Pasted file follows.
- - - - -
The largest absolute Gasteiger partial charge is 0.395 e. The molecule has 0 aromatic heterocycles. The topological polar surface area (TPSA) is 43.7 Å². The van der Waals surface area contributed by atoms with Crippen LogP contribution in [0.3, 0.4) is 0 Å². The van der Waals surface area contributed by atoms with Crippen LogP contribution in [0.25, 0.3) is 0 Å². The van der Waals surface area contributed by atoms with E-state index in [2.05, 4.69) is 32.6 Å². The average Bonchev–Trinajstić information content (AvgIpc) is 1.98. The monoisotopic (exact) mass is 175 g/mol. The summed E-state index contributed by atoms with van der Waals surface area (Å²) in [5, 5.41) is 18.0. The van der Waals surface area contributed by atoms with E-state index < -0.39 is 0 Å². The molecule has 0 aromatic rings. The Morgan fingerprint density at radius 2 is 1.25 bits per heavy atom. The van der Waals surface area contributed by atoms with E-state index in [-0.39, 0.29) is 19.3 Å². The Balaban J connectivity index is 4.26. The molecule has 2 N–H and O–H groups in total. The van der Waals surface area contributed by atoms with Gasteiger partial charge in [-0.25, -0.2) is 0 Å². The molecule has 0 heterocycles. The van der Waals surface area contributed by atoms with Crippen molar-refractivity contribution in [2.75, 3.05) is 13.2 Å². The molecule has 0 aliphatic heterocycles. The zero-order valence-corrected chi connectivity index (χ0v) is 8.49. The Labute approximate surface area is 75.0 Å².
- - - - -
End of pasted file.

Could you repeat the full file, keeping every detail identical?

The largest absolute Gasteiger partial charge is 0.395 e. The molecule has 0 aromatic heterocycles. The topological polar surface area (TPSA) is 43.7 Å². The van der Waals surface area contributed by atoms with Crippen LogP contribution in [0.3, 0.4) is 0 Å². The van der Waals surface area contributed by atoms with Crippen LogP contribution in [0.25, 0.3) is 0 Å². The van der Waals surface area contributed by atoms with E-state index in [2.05, 4.69) is 32.6 Å². The average Bonchev–Trinajstić information content (AvgIpc) is 1.98. The monoisotopic (exact) mass is 175 g/mol. The summed E-state index contributed by atoms with van der Waals surface area (Å²) in [5, 5.41) is 18.0. The van der Waals surface area contributed by atoms with E-state index < -0.39 is 0 Å². The molecule has 0 aromatic rings. The Morgan fingerprint density at radius 2 is 1.25 bits per heavy atom. The van der Waals surface area contributed by atoms with E-state index in [-0.39, 0.29) is 19.3 Å². The Balaban J connectivity index is 4.26. The molecule has 2 N–H and O–H groups in total. The van der Waals surface area contributed by atoms with Gasteiger partial charge in [-0.25, -0.2) is 0 Å². The molecule has 0 heterocycles. The van der Waals surface area contributed by atoms with Crippen molar-refractivity contribution in [2.75, 3.05) is 13.2 Å². The molecule has 0 aliphatic heterocycles. The zero-order valence-corrected chi connectivity index (χ0v) is 8.49. The Labute approximate surface area is 75.0 Å².